Saroja, general secretary of the garment labor union said that the reason Vishakha Guidelines are ineffective is that they did not include any representative from labor unions. “We are not represented in these committees and because of which we cannot raise issues of women and take actions whenever necessary,” he added.

In 2013 law to ensure women’s safety in the workplace was introduced. Sexual Harassment of Women at Workplace (Prevention, Prohibition and Redressal) Act or POSH Act. This act includes women working in all spheres and also working in both formal and informal sectors including domestic help. This law replaced Vishakha Guidelines.

As per the POSH Act, every office both government and private needs to set up an Internal Complaints Committee (ICC) and a Local Complaints Committee for government offices said KSCW. The ICC is set up in 401 government officers and 1198 private offices. LCC is constituted in all districts. Awareness of women’s laws is being made by conducting legal awareness programs at the district level, taluk, and divisional levels.

KSCW chairperson Nagalakshimi Bai said that all the companies must have an ICC and its application to both private companies and government offices. “We have sent letters to 5500 companies in the state regarding this and have received feedback of details of the ICC from 1080 companies only,” she added.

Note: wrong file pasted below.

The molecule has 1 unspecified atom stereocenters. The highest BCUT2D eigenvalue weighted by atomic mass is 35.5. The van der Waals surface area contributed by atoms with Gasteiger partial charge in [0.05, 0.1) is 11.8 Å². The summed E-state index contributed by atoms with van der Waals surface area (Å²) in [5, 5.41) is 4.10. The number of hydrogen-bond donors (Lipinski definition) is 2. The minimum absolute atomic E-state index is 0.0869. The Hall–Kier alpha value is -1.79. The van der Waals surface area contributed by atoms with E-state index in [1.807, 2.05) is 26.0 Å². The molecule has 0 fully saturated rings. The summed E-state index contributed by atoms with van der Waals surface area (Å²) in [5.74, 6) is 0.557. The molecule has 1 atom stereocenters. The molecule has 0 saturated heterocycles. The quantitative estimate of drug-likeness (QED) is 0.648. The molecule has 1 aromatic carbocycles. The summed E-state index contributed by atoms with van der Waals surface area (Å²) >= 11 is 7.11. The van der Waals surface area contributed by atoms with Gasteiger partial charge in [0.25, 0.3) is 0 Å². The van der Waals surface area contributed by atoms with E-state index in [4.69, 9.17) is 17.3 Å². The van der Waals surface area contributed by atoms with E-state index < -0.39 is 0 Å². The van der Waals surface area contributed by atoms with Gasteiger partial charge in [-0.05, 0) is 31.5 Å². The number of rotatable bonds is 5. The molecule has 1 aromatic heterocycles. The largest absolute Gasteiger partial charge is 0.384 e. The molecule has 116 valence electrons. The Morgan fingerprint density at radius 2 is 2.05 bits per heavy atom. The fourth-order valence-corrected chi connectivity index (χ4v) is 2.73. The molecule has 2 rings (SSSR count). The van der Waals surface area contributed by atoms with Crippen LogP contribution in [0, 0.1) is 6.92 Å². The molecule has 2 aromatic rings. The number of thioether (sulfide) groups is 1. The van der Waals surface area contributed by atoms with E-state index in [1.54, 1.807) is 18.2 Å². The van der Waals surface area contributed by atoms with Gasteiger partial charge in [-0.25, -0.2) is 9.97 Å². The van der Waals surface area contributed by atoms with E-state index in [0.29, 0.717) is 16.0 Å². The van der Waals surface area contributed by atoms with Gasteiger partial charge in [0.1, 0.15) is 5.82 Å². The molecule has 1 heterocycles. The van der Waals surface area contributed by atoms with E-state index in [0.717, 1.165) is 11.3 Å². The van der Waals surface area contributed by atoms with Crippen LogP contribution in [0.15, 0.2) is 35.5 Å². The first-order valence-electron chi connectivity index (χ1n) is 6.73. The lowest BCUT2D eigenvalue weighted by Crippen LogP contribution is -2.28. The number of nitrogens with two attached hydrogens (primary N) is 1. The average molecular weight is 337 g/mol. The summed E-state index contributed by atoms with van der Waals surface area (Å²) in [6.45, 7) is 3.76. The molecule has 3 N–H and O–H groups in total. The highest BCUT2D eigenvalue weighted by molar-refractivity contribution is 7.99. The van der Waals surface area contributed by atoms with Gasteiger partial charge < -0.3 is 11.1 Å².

She said that they, as part of the awareness campaign, have put up 2400 boards. The boards for awareness are put up at public places like bus stops, parks, and all government offices at all levels like taluks to the district level.  The number of boards is less because of reduced grants and funds due to the Covid-19 pandemic.

The awareness boards put up by Karnataka State Commission for Women

“We ask women to not keep quiet and complain and file complaint with ICC and if it is not resolved then the commission interferes in the matter. Along with this, we provide support to all victims and proper care like providing fresh food packets, counseling sessions, etc.”